Internet and social media

Social media and the internet can have both positive and negative effects on children and young people’s mental health. Schools play an important role in educating pupils on how to stay safe online.

Research into the impact of internet and social media use on the mental health of young people is lacking. In a 2020 report, the Royal College of Psychiatrists called for more detailed and extensive studies in this area.

We know that the internet and social media can impact both positively and negatively on a young person’s life and wellbeing.

For example, a 2019 review from the government’s Science and Technology Committee found that the majority of teenagers said that social media improved their relationships with their friends. However, the same report also highlights research stating that young people with a mental health disorder were more likely to use social media, and more likely to be on social media for longer.

Increase in internet and social media use by age

5-7 year olds 

8-11 year olds 

 12-15 year olds

5% have a smartphone 

35% have a smartphone 

83% have a smartphone

67% go online for nearly 9.5 hours a week 

93% go online for nearly 12.5 hours a week 

99% go online for nearly 20.5 hours a week

4% have a social media account 

18% have a social media account 

69% have a social media account

Source: 2019 OECD Report, What do we know about children and technology?

Impact on mental health and wellbeing

Young people utilise social media for a number of reasons. Using social media can help some young people access support, receive reassurance, feel connected or manage social anxiety.

But for others, using social media can become compulsive and fuel unhealthy comparisons. It can expose them to bullying and see them becoming more isolated, which can lead to their mental health deteriorating. 

Internet 2

What schools and further education settings can do

If you are at all concerned about a child or young person, you should always speak to your designated safeguarding lead as a matter of priority. They will be able to advise on suitable next steps, and speaking to them about any concerns should always be the first action you take, ahead of any of the suggestions on this page.

As children and young people spend an increasing proportion of their time online, education settings have an important role to play in helping pupils to use the internet in a safe, responsible and positive way. Schools and colleges will often use digital devices as a tool for learning, so it’s essential for them to teach children and young people about managing any risks online.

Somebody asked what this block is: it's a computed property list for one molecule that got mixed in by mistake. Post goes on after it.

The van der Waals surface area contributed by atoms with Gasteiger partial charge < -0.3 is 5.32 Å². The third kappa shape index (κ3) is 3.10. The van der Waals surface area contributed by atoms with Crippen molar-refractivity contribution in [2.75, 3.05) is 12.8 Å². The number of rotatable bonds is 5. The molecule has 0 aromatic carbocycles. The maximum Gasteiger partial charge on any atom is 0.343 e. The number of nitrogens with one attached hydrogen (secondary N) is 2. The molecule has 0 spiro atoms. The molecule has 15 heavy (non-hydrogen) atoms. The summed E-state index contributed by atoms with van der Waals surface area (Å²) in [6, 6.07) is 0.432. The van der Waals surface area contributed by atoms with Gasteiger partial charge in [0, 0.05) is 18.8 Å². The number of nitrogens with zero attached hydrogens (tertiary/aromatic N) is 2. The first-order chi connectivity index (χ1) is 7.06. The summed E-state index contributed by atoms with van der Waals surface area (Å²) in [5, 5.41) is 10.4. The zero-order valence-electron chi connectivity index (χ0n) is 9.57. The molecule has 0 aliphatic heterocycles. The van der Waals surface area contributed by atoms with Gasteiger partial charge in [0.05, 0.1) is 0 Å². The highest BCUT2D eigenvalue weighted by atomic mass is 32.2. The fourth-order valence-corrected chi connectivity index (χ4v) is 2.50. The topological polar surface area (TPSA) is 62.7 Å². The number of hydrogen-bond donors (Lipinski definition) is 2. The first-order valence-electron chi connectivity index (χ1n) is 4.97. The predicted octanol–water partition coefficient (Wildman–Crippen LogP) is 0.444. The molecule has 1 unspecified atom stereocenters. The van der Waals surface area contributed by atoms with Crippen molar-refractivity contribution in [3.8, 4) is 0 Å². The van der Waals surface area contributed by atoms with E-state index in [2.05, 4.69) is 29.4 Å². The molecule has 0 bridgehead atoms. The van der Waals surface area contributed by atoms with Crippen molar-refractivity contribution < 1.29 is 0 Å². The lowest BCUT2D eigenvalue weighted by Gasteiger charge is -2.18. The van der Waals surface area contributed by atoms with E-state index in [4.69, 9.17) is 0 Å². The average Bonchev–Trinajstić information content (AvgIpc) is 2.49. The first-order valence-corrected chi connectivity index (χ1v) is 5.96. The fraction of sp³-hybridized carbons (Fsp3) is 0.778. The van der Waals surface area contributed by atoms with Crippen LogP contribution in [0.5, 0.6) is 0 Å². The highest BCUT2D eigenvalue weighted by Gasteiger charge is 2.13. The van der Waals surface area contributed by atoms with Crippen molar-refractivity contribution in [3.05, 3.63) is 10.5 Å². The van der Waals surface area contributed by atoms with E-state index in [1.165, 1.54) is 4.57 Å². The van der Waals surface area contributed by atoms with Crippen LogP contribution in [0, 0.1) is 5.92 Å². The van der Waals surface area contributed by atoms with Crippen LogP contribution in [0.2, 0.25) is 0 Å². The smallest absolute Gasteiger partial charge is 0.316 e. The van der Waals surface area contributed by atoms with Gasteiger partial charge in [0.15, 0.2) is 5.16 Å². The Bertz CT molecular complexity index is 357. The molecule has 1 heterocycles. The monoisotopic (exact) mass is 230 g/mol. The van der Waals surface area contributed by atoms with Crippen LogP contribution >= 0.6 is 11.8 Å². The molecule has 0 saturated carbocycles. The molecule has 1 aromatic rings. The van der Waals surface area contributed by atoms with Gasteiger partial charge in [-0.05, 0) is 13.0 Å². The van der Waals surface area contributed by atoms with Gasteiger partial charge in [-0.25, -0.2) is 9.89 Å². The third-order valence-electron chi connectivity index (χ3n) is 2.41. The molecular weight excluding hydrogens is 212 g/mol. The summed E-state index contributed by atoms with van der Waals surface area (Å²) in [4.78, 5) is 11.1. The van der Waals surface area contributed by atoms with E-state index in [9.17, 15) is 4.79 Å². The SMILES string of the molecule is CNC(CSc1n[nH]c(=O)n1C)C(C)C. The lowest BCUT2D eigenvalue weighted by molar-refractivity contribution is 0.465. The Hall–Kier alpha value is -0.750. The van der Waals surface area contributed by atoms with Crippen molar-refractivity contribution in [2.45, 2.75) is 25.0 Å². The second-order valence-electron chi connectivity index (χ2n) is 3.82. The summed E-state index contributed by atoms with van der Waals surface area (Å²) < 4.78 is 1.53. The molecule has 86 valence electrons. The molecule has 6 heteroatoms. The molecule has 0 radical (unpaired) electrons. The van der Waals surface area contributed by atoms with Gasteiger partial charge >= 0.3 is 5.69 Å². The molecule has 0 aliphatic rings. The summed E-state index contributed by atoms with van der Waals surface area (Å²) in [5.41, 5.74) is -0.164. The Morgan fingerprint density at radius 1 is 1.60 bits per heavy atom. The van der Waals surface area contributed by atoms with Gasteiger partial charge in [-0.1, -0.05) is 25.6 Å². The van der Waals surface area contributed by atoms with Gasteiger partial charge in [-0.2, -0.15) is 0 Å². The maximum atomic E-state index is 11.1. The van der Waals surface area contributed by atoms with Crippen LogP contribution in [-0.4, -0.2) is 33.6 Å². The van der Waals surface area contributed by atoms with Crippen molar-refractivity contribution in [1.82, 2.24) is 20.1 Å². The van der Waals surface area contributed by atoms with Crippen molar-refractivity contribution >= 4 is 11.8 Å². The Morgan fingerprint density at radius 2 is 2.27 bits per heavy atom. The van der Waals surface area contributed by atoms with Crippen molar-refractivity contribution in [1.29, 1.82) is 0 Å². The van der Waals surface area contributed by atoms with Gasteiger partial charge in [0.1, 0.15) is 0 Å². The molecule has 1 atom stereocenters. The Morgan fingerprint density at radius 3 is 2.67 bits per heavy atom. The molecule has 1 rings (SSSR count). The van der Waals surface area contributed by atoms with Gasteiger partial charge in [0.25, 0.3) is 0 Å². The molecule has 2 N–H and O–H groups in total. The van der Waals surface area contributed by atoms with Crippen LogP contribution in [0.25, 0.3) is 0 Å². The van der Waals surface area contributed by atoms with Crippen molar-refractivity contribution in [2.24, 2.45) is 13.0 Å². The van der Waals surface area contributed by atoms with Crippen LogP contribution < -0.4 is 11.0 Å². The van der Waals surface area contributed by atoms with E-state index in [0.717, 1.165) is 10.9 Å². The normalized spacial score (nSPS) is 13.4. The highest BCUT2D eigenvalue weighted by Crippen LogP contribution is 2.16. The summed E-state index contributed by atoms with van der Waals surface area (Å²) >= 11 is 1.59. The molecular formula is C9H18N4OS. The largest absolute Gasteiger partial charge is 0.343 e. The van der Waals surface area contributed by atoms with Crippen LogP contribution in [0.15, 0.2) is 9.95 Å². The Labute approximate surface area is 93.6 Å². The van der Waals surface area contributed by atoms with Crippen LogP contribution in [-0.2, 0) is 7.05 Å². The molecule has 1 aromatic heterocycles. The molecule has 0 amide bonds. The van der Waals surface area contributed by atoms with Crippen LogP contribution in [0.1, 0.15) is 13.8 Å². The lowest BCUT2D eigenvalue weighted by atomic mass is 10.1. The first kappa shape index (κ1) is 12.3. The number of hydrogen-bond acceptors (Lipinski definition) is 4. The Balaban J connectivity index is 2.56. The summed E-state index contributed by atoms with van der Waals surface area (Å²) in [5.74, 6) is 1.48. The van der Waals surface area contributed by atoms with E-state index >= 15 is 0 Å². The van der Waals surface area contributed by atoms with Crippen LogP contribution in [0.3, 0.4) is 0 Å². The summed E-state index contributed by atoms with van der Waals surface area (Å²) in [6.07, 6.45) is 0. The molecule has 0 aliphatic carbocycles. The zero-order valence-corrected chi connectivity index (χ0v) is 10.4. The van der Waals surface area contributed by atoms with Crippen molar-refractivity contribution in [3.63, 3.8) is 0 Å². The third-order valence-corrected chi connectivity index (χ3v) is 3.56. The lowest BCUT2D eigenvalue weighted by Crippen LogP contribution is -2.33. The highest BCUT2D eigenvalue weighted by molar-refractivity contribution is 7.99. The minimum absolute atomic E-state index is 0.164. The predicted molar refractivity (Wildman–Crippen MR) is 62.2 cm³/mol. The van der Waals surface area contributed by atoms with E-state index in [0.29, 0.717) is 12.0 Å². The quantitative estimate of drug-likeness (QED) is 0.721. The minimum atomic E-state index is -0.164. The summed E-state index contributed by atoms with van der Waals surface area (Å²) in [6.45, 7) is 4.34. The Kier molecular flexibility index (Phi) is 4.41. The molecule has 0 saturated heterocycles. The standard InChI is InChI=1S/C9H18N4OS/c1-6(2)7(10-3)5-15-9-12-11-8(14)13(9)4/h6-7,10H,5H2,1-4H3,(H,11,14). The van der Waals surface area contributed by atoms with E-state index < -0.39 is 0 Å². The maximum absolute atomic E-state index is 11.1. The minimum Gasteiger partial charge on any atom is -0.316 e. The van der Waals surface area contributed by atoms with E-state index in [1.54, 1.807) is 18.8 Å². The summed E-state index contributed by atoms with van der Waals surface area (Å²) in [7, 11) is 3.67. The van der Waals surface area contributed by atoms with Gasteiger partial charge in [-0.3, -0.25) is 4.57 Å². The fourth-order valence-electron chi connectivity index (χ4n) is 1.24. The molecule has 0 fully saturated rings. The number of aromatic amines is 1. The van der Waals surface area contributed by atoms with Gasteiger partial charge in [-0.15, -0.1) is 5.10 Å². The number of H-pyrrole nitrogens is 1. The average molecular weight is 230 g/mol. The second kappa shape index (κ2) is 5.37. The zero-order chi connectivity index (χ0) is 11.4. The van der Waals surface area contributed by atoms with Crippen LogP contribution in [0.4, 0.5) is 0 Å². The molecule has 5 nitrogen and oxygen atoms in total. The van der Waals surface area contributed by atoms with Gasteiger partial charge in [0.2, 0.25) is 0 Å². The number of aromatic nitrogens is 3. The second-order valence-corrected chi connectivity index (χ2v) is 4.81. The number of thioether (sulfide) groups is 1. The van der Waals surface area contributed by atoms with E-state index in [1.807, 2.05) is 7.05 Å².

Search our resource library for tips, activities and lesson plans on how to keep children safe online and build their digital resilience.  

There are lots of things that schools and colleges can do – here are a few approaches: 

  • training school/college staff in online risks and safety issues, and on how to protect and support children and young people online. This can include how to notice when a young person feels emotionally unsafe online.
  • working with pupils to develop effective digital safety skills, policies and procedures to help children and young people stay safe online both inside and outside of the education setting
  • talking openly about cyberbullying to help children and young people understand what behaviour is not acceptable online, what the consequences are for violating these rules, and how they might report cyberbullying 
  • working with and informing parents and carers on how they can reduce their child’s exposure to online risks 
  • encouraging peer support where pupils are trained and supervised to offer their peers advice on how to stay safe online. This Anna Freud Centre resource shares advice for young people on how to support a friend who may be having difficulties with their mental health  
  • encouraging pupils to track how much time that they are spending online and to get a good night’s sleep and switch off their phone an hour before they go to bed. This can include helping pupils to stagger and slowly reduce the time that they spend online and increase the balance with non-online activities
  • encouraging pupils to reflect on their use of social media – how they feel before they use it and how they feel afterwards. If they notice that it is having a negative effect on their emotions and behaviours, encourage them to review the people or accounts that they are engaging with, or speak to someone that they trust
  • primary schools should focus on strengthening children’s digital safety prior to transitioning to secondary school.

Online counselling and support services

If a child feels worried, unsafe or needs to chat to someone, refer them to Childline where they can chat to a counsellor over the phone (0800 1111) or online. Older children may prefer to contact The Mix on 0808 808 4994 or online. You can also view our resource library for details of other more specialist helpline services.  

NetAware is a helpful platform to signpost parents and carers to. This website reviews the most popular apps, games and social media platforms that children use, and provides useful information and advice on any potential risks to be aware of. 

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